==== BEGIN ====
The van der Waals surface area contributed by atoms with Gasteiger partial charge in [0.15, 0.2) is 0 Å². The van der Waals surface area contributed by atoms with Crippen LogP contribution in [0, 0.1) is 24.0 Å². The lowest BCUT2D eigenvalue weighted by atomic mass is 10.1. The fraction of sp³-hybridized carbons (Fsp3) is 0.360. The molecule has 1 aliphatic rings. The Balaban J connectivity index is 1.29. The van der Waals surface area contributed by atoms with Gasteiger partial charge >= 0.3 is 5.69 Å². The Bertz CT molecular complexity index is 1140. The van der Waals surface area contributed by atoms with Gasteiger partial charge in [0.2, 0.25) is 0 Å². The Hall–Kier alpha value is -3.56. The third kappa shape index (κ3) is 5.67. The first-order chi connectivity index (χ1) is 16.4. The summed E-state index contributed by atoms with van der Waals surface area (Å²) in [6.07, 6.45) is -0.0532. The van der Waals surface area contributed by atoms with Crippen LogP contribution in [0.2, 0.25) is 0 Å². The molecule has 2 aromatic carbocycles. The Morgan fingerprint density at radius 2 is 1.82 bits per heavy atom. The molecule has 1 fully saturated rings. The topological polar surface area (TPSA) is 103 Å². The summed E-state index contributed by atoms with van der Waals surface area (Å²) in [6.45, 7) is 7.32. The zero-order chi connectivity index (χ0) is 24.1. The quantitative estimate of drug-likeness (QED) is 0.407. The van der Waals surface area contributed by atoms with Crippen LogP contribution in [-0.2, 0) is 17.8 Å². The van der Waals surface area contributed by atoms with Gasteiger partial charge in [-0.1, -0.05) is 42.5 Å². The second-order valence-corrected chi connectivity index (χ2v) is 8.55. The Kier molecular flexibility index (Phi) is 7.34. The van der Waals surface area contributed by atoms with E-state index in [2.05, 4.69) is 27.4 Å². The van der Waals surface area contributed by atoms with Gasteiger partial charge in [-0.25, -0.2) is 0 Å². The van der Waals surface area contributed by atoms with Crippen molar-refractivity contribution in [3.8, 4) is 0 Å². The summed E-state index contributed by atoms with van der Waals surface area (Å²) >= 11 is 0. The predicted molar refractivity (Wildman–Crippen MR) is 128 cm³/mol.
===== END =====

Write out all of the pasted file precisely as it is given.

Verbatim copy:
The van der Waals surface area contributed by atoms with Gasteiger partial charge in [0.15, 0.2) is 0 Å². The van der Waals surface area contributed by atoms with Crippen LogP contribution in [0, 0.1) is 24.0 Å². The lowest BCUT2D eigenvalue weighted by atomic mass is 10.1. The fraction of sp³-hybridized carbons (Fsp3) is 0.360. The molecule has 1 aliphatic rings. The Balaban J connectivity index is 1.29. The van der Waals surface area contributed by atoms with Gasteiger partial charge >= 0.3 is 5.69 Å². The Bertz CT molecular complexity index is 1140. The van der Waals surface area contributed by atoms with Gasteiger partial charge in [0.2, 0.25) is 0 Å². The Hall–Kier alpha value is -3.56. The third kappa shape index (κ3) is 5.67. The first-order chi connectivity index (χ1) is 16.4. The summed E-state index contributed by atoms with van der Waals surface area (Å²) in [6.07, 6.45) is -0.0532. The van der Waals surface area contributed by atoms with Crippen LogP contribution in [0.2, 0.25) is 0 Å². The molecule has 2 aromatic carbocycles. The Morgan fingerprint density at radius 2 is 1.82 bits per heavy atom. The molecule has 1 fully saturated rings. The topological polar surface area (TPSA) is 103 Å². The summed E-state index contributed by atoms with van der Waals surface area (Å²) in [6.45, 7) is 7.32. The zero-order chi connectivity index (χ0) is 24.1. The quantitative estimate of drug-likeness (QED) is 0.407. The van der Waals surface area contributed by atoms with Crippen LogP contribution in [-0.2, 0) is 17.8 Å². The van der Waals surface area contributed by atoms with Gasteiger partial charge in [-0.1, -0.05) is 42.5 Å². The second-order valence-corrected chi connectivity index (χ2v) is 8.55. The Kier molecular flexibility index (Phi) is 7.34. The van der Waals surface area contributed by atoms with E-state index in [2.05, 4.69) is 27.4 Å². The van der Waals surface area contributed by atoms with Gasteiger partial charge in [-0.25, -0.2) is 0 Å². The van der Waals surface area contributed by atoms with Crippen molar-refractivity contribution in [3.8, 4) is 0 Å². The summed E-state index contributed by atoms with van der Waals surface area (Å²) >= 11 is 0. The predicted molar refractivity (Wildman–Crippen MR) is 128 cm³/mol.